Israeli Health Minister Concedes: Philip Morris IQOS Cigarette to Be Restricted as Tobacco Product

IQOS is a cigarette that contains tobacco and nicotine, based on the principle of heating the tobacco instead of burning it.

Philip Morris’ IQOS e-cigarette can be smoked in public places in Israel.
Akio Kon/Bloomberg

The Health Ministry announced on Sunday to the High Court of Justice that it is adopting the view that the new cigarettes (IQOS) produced by tobacco giant Philip Morris will be defined as a “tobacco product” and be subject to all the restrictions applying to cigarettes and smoking.

In addition, the Health Ministry said it does not object to the request for an interim order forbidding the continued sale of the IQOS without being subject the laws governing cigarettes. In conclusion, the ministry announced that it is keeping abreast of developments related to Philip Morris’ requests to the U.S. Food and Drug Administration to recognize the product as “lower risk.”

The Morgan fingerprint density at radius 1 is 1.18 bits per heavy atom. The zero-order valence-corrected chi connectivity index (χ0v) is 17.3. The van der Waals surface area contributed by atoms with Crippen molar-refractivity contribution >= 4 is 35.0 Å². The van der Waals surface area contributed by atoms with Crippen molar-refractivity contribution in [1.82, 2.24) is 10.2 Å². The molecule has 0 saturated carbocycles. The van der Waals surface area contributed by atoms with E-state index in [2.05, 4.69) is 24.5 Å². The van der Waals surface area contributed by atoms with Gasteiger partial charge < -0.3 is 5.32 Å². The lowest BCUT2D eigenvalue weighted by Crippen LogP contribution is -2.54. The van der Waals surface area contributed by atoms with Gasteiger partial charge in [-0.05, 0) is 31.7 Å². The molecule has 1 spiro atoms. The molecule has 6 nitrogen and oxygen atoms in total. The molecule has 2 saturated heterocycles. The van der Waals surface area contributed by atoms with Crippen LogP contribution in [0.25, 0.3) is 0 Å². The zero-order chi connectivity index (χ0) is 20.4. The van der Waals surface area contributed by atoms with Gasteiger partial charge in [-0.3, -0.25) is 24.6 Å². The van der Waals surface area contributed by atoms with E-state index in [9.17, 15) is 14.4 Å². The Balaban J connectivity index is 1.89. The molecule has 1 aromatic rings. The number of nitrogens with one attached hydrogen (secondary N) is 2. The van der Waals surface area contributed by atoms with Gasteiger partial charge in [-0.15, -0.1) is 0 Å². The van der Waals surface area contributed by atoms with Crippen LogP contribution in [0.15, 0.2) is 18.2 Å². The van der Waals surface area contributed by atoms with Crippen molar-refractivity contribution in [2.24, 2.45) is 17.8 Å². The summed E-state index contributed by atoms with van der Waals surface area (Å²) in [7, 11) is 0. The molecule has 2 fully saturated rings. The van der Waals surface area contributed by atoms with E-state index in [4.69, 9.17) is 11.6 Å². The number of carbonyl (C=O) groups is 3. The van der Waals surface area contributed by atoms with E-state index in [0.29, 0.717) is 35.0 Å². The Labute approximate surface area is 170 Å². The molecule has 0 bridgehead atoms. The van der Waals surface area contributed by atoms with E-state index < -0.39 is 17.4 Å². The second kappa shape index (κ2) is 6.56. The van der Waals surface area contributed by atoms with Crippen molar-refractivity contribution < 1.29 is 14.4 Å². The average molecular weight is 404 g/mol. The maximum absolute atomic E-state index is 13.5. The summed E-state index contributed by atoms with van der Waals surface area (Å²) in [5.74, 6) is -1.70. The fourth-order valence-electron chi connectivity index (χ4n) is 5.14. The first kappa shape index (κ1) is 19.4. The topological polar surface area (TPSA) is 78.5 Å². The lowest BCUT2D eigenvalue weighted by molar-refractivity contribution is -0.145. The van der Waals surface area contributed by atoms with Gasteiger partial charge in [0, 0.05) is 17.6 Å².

The ministry expressed its viewpoint after professional meetings between representatives of the Health Ministry, the Justice Ministry and the attorney general. In doing so, the government effectively is reversing Health Minister Yaakov Litzman’s decision to allow unrestricted sales of the IQOS until the FDA decision, at an unknown future date. Now the government is announcing that the IQOS will be considered an ordinary cigarette, a policy that will be reexamined by the ministry after the FDA decision.